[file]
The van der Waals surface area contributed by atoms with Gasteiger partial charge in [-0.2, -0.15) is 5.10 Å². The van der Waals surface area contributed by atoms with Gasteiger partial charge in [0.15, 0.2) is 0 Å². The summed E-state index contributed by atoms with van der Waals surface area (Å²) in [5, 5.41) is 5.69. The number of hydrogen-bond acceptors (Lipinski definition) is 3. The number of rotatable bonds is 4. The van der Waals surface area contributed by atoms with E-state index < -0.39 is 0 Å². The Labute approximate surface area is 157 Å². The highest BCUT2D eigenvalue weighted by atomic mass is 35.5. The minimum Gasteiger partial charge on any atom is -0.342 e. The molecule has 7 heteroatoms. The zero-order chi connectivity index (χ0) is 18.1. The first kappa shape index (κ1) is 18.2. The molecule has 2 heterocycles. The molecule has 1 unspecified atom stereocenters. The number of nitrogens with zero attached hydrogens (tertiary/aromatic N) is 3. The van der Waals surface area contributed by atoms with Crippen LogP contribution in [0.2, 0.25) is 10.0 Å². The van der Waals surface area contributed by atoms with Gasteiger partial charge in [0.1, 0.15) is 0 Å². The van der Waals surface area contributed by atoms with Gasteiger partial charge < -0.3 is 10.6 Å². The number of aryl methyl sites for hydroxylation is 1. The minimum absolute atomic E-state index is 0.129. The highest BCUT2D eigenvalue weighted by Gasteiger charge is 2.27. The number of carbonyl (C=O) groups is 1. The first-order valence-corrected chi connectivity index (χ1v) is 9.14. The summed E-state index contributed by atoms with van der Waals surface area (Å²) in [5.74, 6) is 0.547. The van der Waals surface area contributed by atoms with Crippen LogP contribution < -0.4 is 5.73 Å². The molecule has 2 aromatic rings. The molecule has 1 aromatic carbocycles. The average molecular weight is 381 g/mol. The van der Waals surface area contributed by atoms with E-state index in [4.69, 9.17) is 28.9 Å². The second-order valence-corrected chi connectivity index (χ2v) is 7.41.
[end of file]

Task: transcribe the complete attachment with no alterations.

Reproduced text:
The van der Waals surface area contributed by atoms with Gasteiger partial charge in [-0.2, -0.15) is 5.10 Å². The van der Waals surface area contributed by atoms with Gasteiger partial charge in [0.15, 0.2) is 0 Å². The summed E-state index contributed by atoms with van der Waals surface area (Å²) in [5, 5.41) is 5.69. The number of hydrogen-bond acceptors (Lipinski definition) is 3. The number of rotatable bonds is 4. The van der Waals surface area contributed by atoms with E-state index < -0.39 is 0 Å². The Labute approximate surface area is 157 Å². The highest BCUT2D eigenvalue weighted by atomic mass is 35.5. The minimum Gasteiger partial charge on any atom is -0.342 e. The molecule has 7 heteroatoms. The zero-order chi connectivity index (χ0) is 18.1. The first kappa shape index (κ1) is 18.2. The molecule has 2 heterocycles. The molecule has 1 unspecified atom stereocenters. The number of nitrogens with zero attached hydrogens (tertiary/aromatic N) is 3. The van der Waals surface area contributed by atoms with Crippen LogP contribution in [0.2, 0.25) is 10.0 Å². The van der Waals surface area contributed by atoms with Gasteiger partial charge in [0.1, 0.15) is 0 Å². The van der Waals surface area contributed by atoms with Gasteiger partial charge < -0.3 is 10.6 Å². The number of aryl methyl sites for hydroxylation is 1. The minimum absolute atomic E-state index is 0.129. The highest BCUT2D eigenvalue weighted by Gasteiger charge is 2.27. The number of carbonyl (C=O) groups is 1. The first-order valence-corrected chi connectivity index (χ1v) is 9.14. The summed E-state index contributed by atoms with van der Waals surface area (Å²) in [5.74, 6) is 0.547. The van der Waals surface area contributed by atoms with Crippen LogP contribution < -0.4 is 5.73 Å². The molecule has 2 aromatic rings. The molecule has 1 aromatic carbocycles. The average molecular weight is 381 g/mol. The van der Waals surface area contributed by atoms with E-state index in [4.69, 9.17) is 28.9 Å². The second-order valence-corrected chi connectivity index (χ2v) is 7.41.